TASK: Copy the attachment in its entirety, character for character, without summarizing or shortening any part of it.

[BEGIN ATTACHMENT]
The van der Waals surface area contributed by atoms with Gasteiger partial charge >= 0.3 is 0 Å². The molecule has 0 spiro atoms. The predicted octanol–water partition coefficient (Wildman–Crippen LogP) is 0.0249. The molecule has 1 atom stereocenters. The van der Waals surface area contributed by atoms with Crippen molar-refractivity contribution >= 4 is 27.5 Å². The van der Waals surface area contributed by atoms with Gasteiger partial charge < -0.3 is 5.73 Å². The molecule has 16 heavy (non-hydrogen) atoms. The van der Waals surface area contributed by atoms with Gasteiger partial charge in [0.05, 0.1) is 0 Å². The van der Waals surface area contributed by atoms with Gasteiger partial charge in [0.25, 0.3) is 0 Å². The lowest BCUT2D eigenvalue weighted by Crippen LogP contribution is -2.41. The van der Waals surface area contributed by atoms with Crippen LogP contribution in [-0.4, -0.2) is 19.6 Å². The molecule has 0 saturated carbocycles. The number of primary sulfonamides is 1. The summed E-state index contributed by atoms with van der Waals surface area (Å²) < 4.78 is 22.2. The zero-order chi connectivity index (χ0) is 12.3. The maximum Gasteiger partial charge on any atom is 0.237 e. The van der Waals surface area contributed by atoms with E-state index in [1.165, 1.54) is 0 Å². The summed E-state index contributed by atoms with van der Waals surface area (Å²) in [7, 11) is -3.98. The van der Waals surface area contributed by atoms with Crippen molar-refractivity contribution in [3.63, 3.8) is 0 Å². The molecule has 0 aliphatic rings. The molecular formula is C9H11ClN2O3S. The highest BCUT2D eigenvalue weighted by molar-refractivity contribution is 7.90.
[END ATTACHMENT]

The van der Waals surface area contributed by atoms with Gasteiger partial charge >= 0.3 is 0 Å². The molecule has 0 spiro atoms. The predicted octanol–water partition coefficient (Wildman–Crippen LogP) is 0.0249. The molecule has 1 atom stereocenters. The van der Waals surface area contributed by atoms with Crippen molar-refractivity contribution >= 4 is 27.5 Å². The van der Waals surface area contributed by atoms with Gasteiger partial charge < -0.3 is 5.73 Å². The molecule has 16 heavy (non-hydrogen) atoms. The van der Waals surface area contributed by atoms with Gasteiger partial charge in [0.05, 0.1) is 0 Å². The van der Waals surface area contributed by atoms with Gasteiger partial charge in [0.25, 0.3) is 0 Å². The lowest BCUT2D eigenvalue weighted by Crippen LogP contribution is -2.41. The van der Waals surface area contributed by atoms with Crippen LogP contribution in [-0.4, -0.2) is 19.6 Å². The molecule has 0 saturated carbocycles. The number of primary sulfonamides is 1. The summed E-state index contributed by atoms with van der Waals surface area (Å²) < 4.78 is 22.2. The zero-order chi connectivity index (χ0) is 12.3. The maximum Gasteiger partial charge on any atom is 0.237 e. The van der Waals surface area contributed by atoms with E-state index in [1.165, 1.54) is 0 Å². The summed E-state index contributed by atoms with van der Waals surface area (Å²) in [7, 11) is -3.98. The van der Waals surface area contributed by atoms with Crippen molar-refractivity contribution in [3.63, 3.8) is 0 Å². The molecule has 0 aliphatic rings. The molecular formula is C9H11ClN2O3S. The highest BCUT2D eigenvalue weighted by molar-refractivity contribution is 7.90.